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The real deal

After studying computer science from Modern College of Arts, Science and Commerce, Pune, and pursuing MBA from Amity University, Delhi, Anant Raina realised there was no way by which he could be a convincing seller. Call it instinct or the surge of creative freedom, he then decided that his passion lay in photography and making films.

brunch Updated: Jul 29, 2013 10:08 IST
Navleen Lakhi

After studying computer science from Modern College of Arts, Science and Commerce, Pune, and pursuing MBA from Amity University, Delhi, Anant Raina realised there was no way by which he could be a convincing seller. Call it instinct or the surge of creative freedom, he then decided that his passion lay in photography and making films. Ever since—for almost six years now—Anant has made short films, ad films as well as 60-minute films.


The 31-year-old son of renowned theatre and film personality MK Raina, was in the city on Sunday to showcase his works in Sunday with the Filmmaker—a monthly affair organised by Chandigarh Creative Cinema Circle.

Natwar and Nandi, Mann Faqeeri and Zohra Sehgal—An Interview—Anant’s films are anything from nine minutes to 60 minutes long. They also stand out for not being technological snobs, a fact Anant doesn’t hide. “Cameras and computers are only tools to aid in storytelling. They shouldn’t be allowed to act as hurdles. At times, even a film shot on a small camera does well. Once, a friend made a song on Valentine’s Day which we shot randomly.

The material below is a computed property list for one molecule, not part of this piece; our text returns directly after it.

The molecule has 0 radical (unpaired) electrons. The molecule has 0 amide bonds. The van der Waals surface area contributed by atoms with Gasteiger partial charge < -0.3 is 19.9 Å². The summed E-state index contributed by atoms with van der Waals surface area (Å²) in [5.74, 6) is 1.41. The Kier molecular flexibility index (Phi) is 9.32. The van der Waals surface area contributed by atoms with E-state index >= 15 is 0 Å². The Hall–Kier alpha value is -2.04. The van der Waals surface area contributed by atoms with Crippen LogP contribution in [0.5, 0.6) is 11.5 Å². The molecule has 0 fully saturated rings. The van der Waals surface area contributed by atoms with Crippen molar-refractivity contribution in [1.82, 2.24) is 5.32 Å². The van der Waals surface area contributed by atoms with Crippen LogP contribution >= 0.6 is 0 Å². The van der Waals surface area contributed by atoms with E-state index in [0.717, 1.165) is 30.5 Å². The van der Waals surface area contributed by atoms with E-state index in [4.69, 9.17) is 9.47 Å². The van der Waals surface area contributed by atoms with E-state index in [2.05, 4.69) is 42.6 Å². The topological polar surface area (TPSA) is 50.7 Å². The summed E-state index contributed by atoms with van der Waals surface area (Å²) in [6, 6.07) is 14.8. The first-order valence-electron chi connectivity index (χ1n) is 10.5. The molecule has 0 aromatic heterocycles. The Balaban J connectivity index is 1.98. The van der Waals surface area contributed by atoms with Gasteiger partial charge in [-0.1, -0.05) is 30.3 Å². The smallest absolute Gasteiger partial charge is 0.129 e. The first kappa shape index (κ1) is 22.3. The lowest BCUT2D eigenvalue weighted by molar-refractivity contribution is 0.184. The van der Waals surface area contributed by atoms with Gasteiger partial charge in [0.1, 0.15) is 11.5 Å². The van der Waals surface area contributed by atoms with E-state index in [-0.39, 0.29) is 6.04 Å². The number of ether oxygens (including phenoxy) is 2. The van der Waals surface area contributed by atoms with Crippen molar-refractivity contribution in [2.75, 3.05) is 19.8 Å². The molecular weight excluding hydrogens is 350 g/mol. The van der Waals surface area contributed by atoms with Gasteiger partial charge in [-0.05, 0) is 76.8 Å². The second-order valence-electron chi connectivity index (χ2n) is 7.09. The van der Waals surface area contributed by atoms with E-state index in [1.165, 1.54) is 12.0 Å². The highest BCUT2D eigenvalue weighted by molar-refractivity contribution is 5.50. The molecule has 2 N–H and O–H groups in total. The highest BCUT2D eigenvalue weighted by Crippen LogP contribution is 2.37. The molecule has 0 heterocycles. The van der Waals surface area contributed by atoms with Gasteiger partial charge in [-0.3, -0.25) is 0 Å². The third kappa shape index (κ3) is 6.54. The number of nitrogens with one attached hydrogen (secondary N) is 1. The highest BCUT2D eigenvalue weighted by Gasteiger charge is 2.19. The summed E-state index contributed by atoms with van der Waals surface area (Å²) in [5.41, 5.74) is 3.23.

Our video managed to get 30,000 views on YouTube and 80,000 views on Yahoo,” says Anant. Natwar and Nandi, for one, is a nine-minute film shot on his iPhone. “It was made when I was in Puri, Odisha, for Bring Your Own Film Festival (BYOFF). I came across this colourful character called Natwar who drove around on an Enfield Bullet that he named Nandi. He considered Nandi his ‘other wife’ and had a music system installed on his bike. I shot, edited and screened him on the last day of the festival and everyone liked it,” Anant tells us. We wonder if he should be called a documentary or an independent filmmaker, but Anant decides against both. “I would just like to be called a filmmaker. Be it fiction or non-fiction, I shoot whatever interests me. I’m more interested in showing the real stories,” he reasons.

Anant started his career as a writer for children’s shows such as Gal Gali Sim Sim (aired on Doordarshan) and others aired on Cartoon Network and Pogo. He has also worked on a variety of documentaries, music videos, corporate and ad films, having even won the first prize for an ad film at an international online ad film competition organised by MOFILM in 2009.

Shedding light on two of his other films, Anant says, “Mann Faqeeri delves into the depth and complexity of Kashmiri Sufi poetry and music. With Kashmir’s landscape in the background, it takes viewers on a journey through these endangered art forms. Zohra Sehgal, meanwhile, needs no introduction. We compiled this film after conducting two interviews with the actress when she was 99 years old. She is now 101. In the film, Zohra speaks about her life, work and family.

Interspersed with moving poetry recitations, it is truly a portrait of an artist in her own words.” Currently, Anant is engaged in post-production work of Badshah Lear: Shakespeare in the Valley —a film directed by his father, of which he is the director of photography.